Scramble is one of the more fun golf-betting games on this list. It encourages lower scores and can be played with anywhere from two to four players. At the start, each player hits a tee shot. Whoever has the best shot is chosen. All players hit from the spot where the first best shot was chosen. After everyone hits, the best shot is again selected. The process is repeated until the ball ends up in the hole. This is an excellent game for company fundraisers or less competitive tournaments where the whole point is to have fun.

Alternate Shot

Alternate shot is one of the most difficult golf betting games you can play. Teams of two alternate shots until the ball ends up in the hole. If the first player of team one tees off, the second player of team one hits the second shot. In the traditional format, one player tees off on even holes and the other on odd holes. Alternate shot match is an excellent game for foursomes when all players are around the same skill level.


We speak from experience when we say that betting on the golf course is extremely fun. However, it can get out of hand. What can start out as a friendly game amongst friends can quickly turn sour if the amount of money that’s being exchanged hits an uncomfortable amount. To keep friendships intact, there are a few things that we suggest you keep in mind.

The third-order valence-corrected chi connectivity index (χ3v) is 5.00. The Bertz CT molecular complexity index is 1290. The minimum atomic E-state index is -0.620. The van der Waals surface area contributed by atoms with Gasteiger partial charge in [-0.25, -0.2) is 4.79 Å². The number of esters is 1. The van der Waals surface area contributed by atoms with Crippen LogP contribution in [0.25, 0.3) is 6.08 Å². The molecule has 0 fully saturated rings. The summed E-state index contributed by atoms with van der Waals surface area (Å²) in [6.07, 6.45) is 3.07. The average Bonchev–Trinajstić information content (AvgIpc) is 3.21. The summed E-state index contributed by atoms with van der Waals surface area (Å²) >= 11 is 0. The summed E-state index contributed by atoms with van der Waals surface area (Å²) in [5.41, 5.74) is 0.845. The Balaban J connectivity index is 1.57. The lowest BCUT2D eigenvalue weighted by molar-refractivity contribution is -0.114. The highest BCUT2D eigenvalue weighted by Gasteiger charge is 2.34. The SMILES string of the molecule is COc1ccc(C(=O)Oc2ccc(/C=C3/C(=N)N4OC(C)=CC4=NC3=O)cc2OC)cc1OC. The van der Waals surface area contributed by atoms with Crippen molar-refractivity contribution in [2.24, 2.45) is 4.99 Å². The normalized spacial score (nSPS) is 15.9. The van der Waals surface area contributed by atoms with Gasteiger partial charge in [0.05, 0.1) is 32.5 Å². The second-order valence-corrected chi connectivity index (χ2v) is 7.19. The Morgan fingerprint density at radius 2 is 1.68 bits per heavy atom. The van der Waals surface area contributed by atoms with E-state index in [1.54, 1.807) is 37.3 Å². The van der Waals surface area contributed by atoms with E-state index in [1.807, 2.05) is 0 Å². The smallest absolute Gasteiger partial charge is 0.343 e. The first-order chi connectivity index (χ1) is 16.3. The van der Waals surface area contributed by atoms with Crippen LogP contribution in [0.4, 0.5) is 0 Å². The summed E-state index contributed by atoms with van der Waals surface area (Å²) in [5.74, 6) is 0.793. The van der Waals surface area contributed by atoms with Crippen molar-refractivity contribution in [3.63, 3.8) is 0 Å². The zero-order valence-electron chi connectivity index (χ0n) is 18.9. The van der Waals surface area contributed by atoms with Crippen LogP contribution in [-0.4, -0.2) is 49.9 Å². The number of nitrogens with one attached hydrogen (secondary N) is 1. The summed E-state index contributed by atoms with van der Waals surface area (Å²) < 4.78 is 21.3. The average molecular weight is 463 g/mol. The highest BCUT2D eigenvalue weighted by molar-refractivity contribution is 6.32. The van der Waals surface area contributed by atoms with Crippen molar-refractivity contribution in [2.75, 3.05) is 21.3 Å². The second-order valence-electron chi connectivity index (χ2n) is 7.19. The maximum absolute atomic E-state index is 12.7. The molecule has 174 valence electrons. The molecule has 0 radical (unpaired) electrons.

Before the round starts, make sure that everyone in the group understands what the game is that they’re playing and that they’re comfortable with the amount of money being put up. It’s also important that everyone agrees on how many strokes each player is getting to avoid any accusations. Setting a limit on the amount of money a player can lose might also help keep things civil. If you ever find yourself uncomfortable with the amount of money you might lose or not understanding the game, then it’s always best to decline and opt for a nice day out on the course.

Instead of trying to achieve your lowest score every time you hit the green, try playing some different games to keep things fresh and provide a little friendly competition. Whether you’re just playing for a beer in the 19th hole or a few dollars, responsibly adding a friendly wager to your round is fun and can make you a better player!

About the author 

Bobby Hurst

Bobby Hurst Is the founder of He has been an avid golfer and instructor for over 20 years. He has always been passionate about the sport for as long as he can remember and considers the site as a passion project where he gets to share his love of golf with other avid golfers. He considers golf to be a sport that exercises both the mind and body; which is why you will constantly find him out on the course at least once a week. On his games, he enjoys trying out new techniques, and equipment. You can find his golfing tips, and reviews on some of the best golfing equipment on the site.